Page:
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ITV star Paul O’Grady supports compulsory microchipping as new law comes into force

On the day the new microchipping law comes into force, Battersea Dogs & Cats Home Ambassador Paul O’Grady is urging pet owners to microchip their dogs, after new Battersea research reveals only one in five lost dogs have an up to date chip, making many stray dogs’ chances of being reunited with their owners less likely.

Worrying figures from Local Authorities showed in Battersea’s new report Microchipping Where it Matters Most, the vast majority of stray dogs (80%) either don’t have microchips, or the chips are rendered useless because of out of date contact details.

The world-renowned animal charity collected data from 50 UK Local Authorities which took in 1,154 stray dogs in February 2016, which showed only 45% of those strays had a microchip and the owner’s contact details were out of date in more than half of these.

Paul O’Grady, who presents ITV’s award-winning Battersea series Paul O’Grady: For the Love of Dogs, said: “The thought of one of my dogs being lost is heart-breaking. I’ve seen first-hand the devastated faces of owners who’ve come to Battersea, praying their dog may have found its way to one of their three centres. And I’ve also seen the stray dogs that are afraid and confused, wondering why they’re sat in a kennel, and not at home in their beds when their owners can’t find them.

“Microchipping is the simplest and fastest way to ensure you can be reunited with your pet if you become separated. A microchip can be read by any vet, rescue centre or Local Authority in the UK, and you can be reunited with your dog within hours.

“You just need to make an appointment and Battersea will chip your dog for free at its centres in London, Brands Hatch and Old Windsor. By law, you must have your dog microchipped by 6 April. So get your dog chipped and save yourself and your dog any heartache.”

Battersea cares for over 8,000 animals every year across its three sites in London, Berkshire and Kent and the charity hopes the new microchipping law will lead to many more reunites between dogs and their owners. Battersea, and other animal welfare charities such as Dogs Trust and Blue Cross, are offering the free dog microchipping service at their centres.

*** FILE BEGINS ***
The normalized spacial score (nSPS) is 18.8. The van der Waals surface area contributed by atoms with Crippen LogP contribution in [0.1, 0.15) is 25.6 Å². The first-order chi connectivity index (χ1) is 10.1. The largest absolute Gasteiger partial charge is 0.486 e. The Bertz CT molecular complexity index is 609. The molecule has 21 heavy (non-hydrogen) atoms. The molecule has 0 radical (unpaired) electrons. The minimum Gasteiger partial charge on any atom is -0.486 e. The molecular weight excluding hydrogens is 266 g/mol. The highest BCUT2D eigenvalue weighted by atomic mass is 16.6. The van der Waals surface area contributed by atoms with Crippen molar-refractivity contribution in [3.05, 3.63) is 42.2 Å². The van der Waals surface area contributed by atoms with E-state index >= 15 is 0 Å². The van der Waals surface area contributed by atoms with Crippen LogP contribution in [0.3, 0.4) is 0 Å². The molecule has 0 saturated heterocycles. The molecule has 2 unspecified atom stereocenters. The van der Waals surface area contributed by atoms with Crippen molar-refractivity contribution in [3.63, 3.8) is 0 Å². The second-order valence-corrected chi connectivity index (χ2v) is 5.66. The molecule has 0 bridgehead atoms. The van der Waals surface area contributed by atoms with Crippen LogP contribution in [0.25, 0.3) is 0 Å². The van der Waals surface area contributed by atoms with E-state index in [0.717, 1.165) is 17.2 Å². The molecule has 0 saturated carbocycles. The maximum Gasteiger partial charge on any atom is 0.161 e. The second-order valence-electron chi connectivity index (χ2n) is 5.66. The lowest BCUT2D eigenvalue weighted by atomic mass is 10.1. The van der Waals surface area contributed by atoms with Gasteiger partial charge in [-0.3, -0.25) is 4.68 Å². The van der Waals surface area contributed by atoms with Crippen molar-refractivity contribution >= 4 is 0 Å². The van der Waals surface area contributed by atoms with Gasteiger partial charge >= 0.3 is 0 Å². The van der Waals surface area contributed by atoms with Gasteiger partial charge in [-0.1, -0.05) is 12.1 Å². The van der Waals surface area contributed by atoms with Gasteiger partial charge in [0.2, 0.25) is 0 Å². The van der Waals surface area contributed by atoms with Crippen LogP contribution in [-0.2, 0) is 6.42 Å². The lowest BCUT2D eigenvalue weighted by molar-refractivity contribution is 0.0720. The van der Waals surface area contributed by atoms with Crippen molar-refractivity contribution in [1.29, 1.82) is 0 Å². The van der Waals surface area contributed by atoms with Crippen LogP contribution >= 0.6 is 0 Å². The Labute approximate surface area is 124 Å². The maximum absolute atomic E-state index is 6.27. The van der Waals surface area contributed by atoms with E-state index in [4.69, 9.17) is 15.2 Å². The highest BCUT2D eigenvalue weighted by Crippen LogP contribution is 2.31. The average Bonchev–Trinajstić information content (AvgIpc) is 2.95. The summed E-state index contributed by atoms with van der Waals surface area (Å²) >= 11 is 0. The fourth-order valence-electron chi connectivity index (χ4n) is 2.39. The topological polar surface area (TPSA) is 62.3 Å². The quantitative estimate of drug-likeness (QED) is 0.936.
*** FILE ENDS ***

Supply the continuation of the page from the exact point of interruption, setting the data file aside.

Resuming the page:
Peter Laurie, Battersea’s Director of Operations, said: “We thank Paul O’Grady for his tremendous support in spreading the word about the importance of microchipping. Such a small chip can make a huge difference to dog’s life. The new law is a milestone in animal welfare legislation, and is warmly welcomed by Battersea as it will make tracing dog owners much easier, enabling more strays to be reunited with their worried owners more quickly, and irresponsible owners and breeders can be prosecuted more easily.”

Lost dogs can be reunited with their owners in just a couple of hours after being brought to a rescue centre like Battersea, their local vet or Local Authority, if they have a microchip. The chip is as small as a grain of rice and can instantly provide the contact details of the owner. Last year, Battersea reunited 542 lost pets with their owners.

If you have lost or found a dog or cat, please visit Battersea’s website www.battersea.org.uk to file a report or call the charity’s Lost Dogs & Cats Line as soon as possible on 0207 627 9245 - lines are open between 8am and 6pm seven days a week.

For more information on Battersea and responsible dog ownership, please visit www.battersea.org.uk/chipandtagevents

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